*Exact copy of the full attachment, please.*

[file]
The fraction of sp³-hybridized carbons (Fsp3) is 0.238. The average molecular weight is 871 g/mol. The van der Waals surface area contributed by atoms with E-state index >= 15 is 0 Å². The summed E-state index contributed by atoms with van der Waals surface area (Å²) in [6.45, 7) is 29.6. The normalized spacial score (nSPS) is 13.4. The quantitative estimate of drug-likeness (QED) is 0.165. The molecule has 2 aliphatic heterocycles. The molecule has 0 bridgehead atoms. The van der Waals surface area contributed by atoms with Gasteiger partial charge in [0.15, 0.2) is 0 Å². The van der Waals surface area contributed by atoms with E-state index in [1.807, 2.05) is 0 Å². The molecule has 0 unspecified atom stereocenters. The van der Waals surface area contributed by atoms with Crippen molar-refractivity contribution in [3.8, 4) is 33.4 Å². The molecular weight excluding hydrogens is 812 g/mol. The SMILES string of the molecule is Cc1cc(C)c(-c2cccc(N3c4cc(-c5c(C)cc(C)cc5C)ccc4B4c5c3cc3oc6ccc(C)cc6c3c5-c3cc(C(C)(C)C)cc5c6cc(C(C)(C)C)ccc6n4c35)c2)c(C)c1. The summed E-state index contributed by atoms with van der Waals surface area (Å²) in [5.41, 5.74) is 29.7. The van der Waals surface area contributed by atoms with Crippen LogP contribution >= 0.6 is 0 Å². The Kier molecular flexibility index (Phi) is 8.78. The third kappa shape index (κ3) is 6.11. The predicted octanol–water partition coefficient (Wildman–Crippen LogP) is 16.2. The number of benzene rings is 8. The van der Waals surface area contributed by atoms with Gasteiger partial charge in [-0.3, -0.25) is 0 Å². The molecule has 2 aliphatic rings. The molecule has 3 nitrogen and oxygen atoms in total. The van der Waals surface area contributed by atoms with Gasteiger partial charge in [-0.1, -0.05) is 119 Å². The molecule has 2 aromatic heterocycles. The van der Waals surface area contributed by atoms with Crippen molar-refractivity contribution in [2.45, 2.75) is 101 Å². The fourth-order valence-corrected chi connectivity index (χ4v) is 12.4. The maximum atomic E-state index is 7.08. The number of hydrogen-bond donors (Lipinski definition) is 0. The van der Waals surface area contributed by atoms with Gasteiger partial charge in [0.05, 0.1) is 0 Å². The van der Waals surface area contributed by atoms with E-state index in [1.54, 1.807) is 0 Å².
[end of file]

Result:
The fraction of sp³-hybridized carbons (Fsp3) is 0.238. The average molecular weight is 871 g/mol. The van der Waals surface area contributed by atoms with E-state index >= 15 is 0 Å². The summed E-state index contributed by atoms with van der Waals surface area (Å²) in [6.45, 7) is 29.6. The normalized spacial score (nSPS) is 13.4. The quantitative estimate of drug-likeness (QED) is 0.165. The molecule has 2 aliphatic heterocycles. The molecule has 0 bridgehead atoms. The van der Waals surface area contributed by atoms with Gasteiger partial charge in [0.15, 0.2) is 0 Å². The van der Waals surface area contributed by atoms with E-state index in [1.807, 2.05) is 0 Å². The molecule has 0 unspecified atom stereocenters. The van der Waals surface area contributed by atoms with Crippen molar-refractivity contribution in [3.8, 4) is 33.4 Å². The molecular weight excluding hydrogens is 812 g/mol. The SMILES string of the molecule is Cc1cc(C)c(-c2cccc(N3c4cc(-c5c(C)cc(C)cc5C)ccc4B4c5c3cc3oc6ccc(C)cc6c3c5-c3cc(C(C)(C)C)cc5c6cc(C(C)(C)C)ccc6n4c35)c2)c(C)c1. The summed E-state index contributed by atoms with van der Waals surface area (Å²) in [5.41, 5.74) is 29.7. The van der Waals surface area contributed by atoms with Crippen LogP contribution >= 0.6 is 0 Å². The Kier molecular flexibility index (Phi) is 8.78. The third kappa shape index (κ3) is 6.11. The predicted octanol–water partition coefficient (Wildman–Crippen LogP) is 16.2. The number of benzene rings is 8. The van der Waals surface area contributed by atoms with Gasteiger partial charge in [-0.3, -0.25) is 0 Å². The molecule has 2 aliphatic rings. The molecule has 3 nitrogen and oxygen atoms in total. The van der Waals surface area contributed by atoms with Gasteiger partial charge in [-0.1, -0.05) is 119 Å². The molecule has 2 aromatic heterocycles. The van der Waals surface area contributed by atoms with Crippen molar-refractivity contribution in [2.45, 2.75) is 101 Å². The fourth-order valence-corrected chi connectivity index (χ4v) is 12.4. The maximum atomic E-state index is 7.08. The number of hydrogen-bond donors (Lipinski definition) is 0. The van der Waals surface area contributed by atoms with Gasteiger partial charge in [0.05, 0.1) is 0 Å². The van der Waals surface area contributed by atoms with E-state index in [1.54, 1.807) is 0 Å².